Preppies' progress 

Air Force Academy chief reports improvements during her first year

For years, candidates who entered the Air Force Academy from its Preparatory School graduated at lower rates than direct appointees. They also posted lower GPAs, higher drop-out rates and larger numbers of honor code violations, as reported by the Independent. ("A prep to protect," Nov. 13, 2013)

One reason was that admission requirements for the school — composed of prior enlisted personnel, athletes, and minorities, to enhance the cadet wing's diversity — were lower than for those entering the academy straight out of high school.

After raising those requirements last year, along with other changes, preppies posted the highest aggregate GPA in seven years, Academy Superintendent Lt. Gen. Michelle Johnson said last week during a meeting with reporters.

She also said the class, which graduated to academy appointments in May, showed a 50 percent decline in students on academic probation.

Johnson credits those achievements to programs installed by former prep school superintendent Col. Kabrena Rodda, who beefed up academic rigor and embedded character messages within military training. Rodda's successor will continue along that path, Johnson says.

Johnson also stressed the renewed focus on teaching upperclassmen to "lead from the front," not just beat down lowerclassmen — inspire, not denigrate. One result: The academy saw its lowest attrition rate during basic training last year in 45 years, she says.

The academy is getting back to basics, she said, emphasizing the honor code (to not lie, cheat or steal or tolerate others who do) and helping cadets understand its meaning in the greater context of the Air Force.

She says the academy wants cadets to make their own choices instead of over-managing them. "If they own the solution to their experience here, they'll walk out feeling invested in it," she says.

To that end, the Center for Character and Leadership Development lies at the core of the academy's culture of commitment and climate of respect, she says. It's a new, $40 million facility, next to Cadet Chapel, that will be completed within a year. Meantime, the academy is providing character training for the larger Air Force, most notably at Malmstrom, F.E. Warren and Minot Air Force bases, where a cheating incident on training tests erupted several months ago; allegations were sustained against 79 officers.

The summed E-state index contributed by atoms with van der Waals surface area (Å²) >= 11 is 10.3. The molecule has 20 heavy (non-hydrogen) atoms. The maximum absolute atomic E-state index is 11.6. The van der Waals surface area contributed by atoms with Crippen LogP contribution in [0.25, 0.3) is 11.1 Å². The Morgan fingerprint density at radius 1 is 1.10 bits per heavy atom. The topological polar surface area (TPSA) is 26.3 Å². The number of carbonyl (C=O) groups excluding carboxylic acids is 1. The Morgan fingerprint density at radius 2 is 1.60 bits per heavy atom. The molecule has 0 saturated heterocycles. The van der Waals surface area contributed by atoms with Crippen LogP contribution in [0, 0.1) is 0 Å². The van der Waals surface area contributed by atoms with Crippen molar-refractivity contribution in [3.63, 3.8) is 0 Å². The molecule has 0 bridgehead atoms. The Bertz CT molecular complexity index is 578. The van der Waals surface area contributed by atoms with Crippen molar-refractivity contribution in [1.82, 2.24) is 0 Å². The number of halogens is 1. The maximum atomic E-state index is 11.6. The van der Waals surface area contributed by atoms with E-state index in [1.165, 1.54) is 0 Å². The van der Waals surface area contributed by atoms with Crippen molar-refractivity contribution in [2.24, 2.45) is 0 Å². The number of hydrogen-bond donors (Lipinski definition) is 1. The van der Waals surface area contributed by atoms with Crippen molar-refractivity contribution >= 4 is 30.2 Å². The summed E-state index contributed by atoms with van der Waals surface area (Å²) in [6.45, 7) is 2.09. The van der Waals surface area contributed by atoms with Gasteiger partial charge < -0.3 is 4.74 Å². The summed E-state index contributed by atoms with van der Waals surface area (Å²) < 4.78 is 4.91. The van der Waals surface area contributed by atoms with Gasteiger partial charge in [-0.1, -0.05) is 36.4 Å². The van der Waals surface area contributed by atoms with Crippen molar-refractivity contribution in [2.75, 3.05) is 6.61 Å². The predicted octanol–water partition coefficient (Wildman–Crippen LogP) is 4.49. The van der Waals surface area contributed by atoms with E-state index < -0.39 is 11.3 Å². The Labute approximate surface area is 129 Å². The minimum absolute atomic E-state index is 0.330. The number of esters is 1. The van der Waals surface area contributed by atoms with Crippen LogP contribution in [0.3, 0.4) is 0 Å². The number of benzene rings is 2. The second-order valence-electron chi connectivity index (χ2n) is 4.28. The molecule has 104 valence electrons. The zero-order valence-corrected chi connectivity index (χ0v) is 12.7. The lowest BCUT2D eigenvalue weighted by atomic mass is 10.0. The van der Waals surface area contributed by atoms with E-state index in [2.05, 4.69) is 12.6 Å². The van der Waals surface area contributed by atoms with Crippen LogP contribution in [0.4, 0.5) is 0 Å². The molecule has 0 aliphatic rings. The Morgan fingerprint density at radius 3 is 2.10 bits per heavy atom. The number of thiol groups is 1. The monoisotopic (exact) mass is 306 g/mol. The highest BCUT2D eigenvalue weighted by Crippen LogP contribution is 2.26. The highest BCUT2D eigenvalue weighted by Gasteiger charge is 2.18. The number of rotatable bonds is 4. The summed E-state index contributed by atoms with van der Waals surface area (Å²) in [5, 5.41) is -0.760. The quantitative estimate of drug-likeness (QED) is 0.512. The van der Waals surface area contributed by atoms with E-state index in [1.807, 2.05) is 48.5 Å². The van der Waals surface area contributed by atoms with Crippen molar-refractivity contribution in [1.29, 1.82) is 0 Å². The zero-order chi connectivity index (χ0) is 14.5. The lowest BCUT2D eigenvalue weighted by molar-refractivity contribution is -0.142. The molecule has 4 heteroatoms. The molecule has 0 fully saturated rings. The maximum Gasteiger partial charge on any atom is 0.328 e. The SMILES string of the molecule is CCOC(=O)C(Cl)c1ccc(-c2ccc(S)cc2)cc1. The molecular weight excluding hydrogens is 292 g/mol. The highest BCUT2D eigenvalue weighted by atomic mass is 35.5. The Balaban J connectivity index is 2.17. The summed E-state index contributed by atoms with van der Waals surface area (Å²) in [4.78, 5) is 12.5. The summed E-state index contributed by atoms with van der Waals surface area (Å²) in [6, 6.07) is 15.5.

Johnson says the academy devised programs for the bases and worked with Air Force leadership on addressing cultural elements that might have contributed to the problem.

At the academy itself, an investigation of 42 freshmen in connection with a March cheating incident on a chemistry lab report found 10 were in violation of the honor code; one person resigned. Johnson didn't say what punishment the 10 received.

To bring more cohesion to issues of diversity and the climate of inclusion, Johnson has realigned a dozen offices and programs into one civilian position, soon to be filled, that will report to her. Some priorities previously got overlooked, she says. "When 'Don't Ask Don't Tell' was repealed, we didn't follow up with as much sensitivity training as we have with other actions."

Johnson said she's trying harder to communicate with the community and parents, enhance awareness of sexual assault reporting and build the "warrior ethos" through athletic competition — all to prepare officers to be "the eyes and ears of the Department of Defense" through rapid global mobility, intelligence, surveillance, and global strike, command and control.

"We can't declare victory," she says, "but I can't help but feel hopeful that we're on the right track."



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